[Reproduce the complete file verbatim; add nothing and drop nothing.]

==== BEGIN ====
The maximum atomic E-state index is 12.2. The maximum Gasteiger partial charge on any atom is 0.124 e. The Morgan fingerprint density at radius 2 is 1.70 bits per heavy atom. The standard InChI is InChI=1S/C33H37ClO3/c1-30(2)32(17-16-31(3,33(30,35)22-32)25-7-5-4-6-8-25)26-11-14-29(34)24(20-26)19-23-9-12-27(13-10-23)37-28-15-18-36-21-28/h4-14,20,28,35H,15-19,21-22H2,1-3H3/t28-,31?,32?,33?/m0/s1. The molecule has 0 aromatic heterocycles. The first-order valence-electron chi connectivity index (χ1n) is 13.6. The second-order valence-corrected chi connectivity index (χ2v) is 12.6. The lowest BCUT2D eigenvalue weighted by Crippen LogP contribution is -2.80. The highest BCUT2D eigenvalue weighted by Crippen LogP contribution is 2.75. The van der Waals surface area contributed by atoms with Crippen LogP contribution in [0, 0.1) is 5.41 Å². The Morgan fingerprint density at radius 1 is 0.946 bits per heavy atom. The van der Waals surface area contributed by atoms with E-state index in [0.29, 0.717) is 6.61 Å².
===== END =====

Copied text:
The maximum atomic E-state index is 12.2. The maximum Gasteiger partial charge on any atom is 0.124 e. The Morgan fingerprint density at radius 2 is 1.70 bits per heavy atom. The standard InChI is InChI=1S/C33H37ClO3/c1-30(2)32(17-16-31(3,33(30,35)22-32)25-7-5-4-6-8-25)26-11-14-29(34)24(20-26)19-23-9-12-27(13-10-23)37-28-15-18-36-21-28/h4-14,20,28,35H,15-19,21-22H2,1-3H3/t28-,31?,32?,33?/m0/s1. The molecule has 0 aromatic heterocycles. The first-order valence-electron chi connectivity index (χ1n) is 13.6. The second-order valence-corrected chi connectivity index (χ2v) is 12.6. The lowest BCUT2D eigenvalue weighted by Crippen LogP contribution is -2.80. The highest BCUT2D eigenvalue weighted by Crippen LogP contribution is 2.75. The van der Waals surface area contributed by atoms with Crippen LogP contribution in [0, 0.1) is 5.41 Å². The Morgan fingerprint density at radius 1 is 0.946 bits per heavy atom. The van der Waals surface area contributed by atoms with E-state index in [0.29, 0.717) is 6.61 Å².